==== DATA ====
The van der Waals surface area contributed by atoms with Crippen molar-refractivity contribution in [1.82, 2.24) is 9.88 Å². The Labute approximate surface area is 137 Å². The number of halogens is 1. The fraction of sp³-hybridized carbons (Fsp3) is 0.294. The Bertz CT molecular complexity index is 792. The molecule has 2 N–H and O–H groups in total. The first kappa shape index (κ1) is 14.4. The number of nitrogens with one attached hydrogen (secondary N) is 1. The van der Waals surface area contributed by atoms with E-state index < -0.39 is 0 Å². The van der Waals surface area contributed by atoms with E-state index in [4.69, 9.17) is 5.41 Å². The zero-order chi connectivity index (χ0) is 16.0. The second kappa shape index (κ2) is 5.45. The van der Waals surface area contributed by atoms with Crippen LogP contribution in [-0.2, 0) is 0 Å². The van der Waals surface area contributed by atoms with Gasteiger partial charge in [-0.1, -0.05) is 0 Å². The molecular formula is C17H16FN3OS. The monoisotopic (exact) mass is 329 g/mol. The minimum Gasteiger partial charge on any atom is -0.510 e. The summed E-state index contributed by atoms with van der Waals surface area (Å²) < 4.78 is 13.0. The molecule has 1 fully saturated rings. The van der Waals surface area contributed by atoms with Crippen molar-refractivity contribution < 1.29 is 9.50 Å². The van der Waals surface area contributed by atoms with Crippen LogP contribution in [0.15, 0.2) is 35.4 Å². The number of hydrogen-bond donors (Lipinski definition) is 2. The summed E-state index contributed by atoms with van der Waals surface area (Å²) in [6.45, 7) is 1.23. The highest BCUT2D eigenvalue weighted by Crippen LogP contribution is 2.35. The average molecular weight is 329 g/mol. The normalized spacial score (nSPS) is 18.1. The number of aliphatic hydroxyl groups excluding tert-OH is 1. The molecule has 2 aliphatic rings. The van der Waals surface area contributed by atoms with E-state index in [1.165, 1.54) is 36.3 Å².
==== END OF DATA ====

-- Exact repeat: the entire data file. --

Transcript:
The van der Waals surface area contributed by atoms with Crippen molar-refractivity contribution in [1.82, 2.24) is 9.88 Å². The Labute approximate surface area is 137 Å². The number of halogens is 1. The fraction of sp³-hybridized carbons (Fsp3) is 0.294. The Bertz CT molecular complexity index is 792. The molecule has 2 N–H and O–H groups in total. The first kappa shape index (κ1) is 14.4. The number of nitrogens with one attached hydrogen (secondary N) is 1. The van der Waals surface area contributed by atoms with E-state index < -0.39 is 0 Å². The van der Waals surface area contributed by atoms with E-state index in [4.69, 9.17) is 5.41 Å². The zero-order chi connectivity index (χ0) is 16.0. The second kappa shape index (κ2) is 5.45. The van der Waals surface area contributed by atoms with Crippen LogP contribution in [-0.2, 0) is 0 Å². The van der Waals surface area contributed by atoms with Gasteiger partial charge in [-0.1, -0.05) is 0 Å². The molecular formula is C17H16FN3OS. The monoisotopic (exact) mass is 329 g/mol. The minimum Gasteiger partial charge on any atom is -0.510 e. The summed E-state index contributed by atoms with van der Waals surface area (Å²) < 4.78 is 13.0. The molecule has 1 fully saturated rings. The van der Waals surface area contributed by atoms with Crippen molar-refractivity contribution < 1.29 is 9.50 Å². The van der Waals surface area contributed by atoms with Crippen LogP contribution in [0.15, 0.2) is 35.4 Å². The number of hydrogen-bond donors (Lipinski definition) is 2. The summed E-state index contributed by atoms with van der Waals surface area (Å²) in [6.45, 7) is 1.23. The highest BCUT2D eigenvalue weighted by Crippen LogP contribution is 2.35. The average molecular weight is 329 g/mol. The normalized spacial score (nSPS) is 18.1. The number of aliphatic hydroxyl groups excluding tert-OH is 1. The molecule has 2 aliphatic rings. The van der Waals surface area contributed by atoms with E-state index in [1.165, 1.54) is 36.3 Å².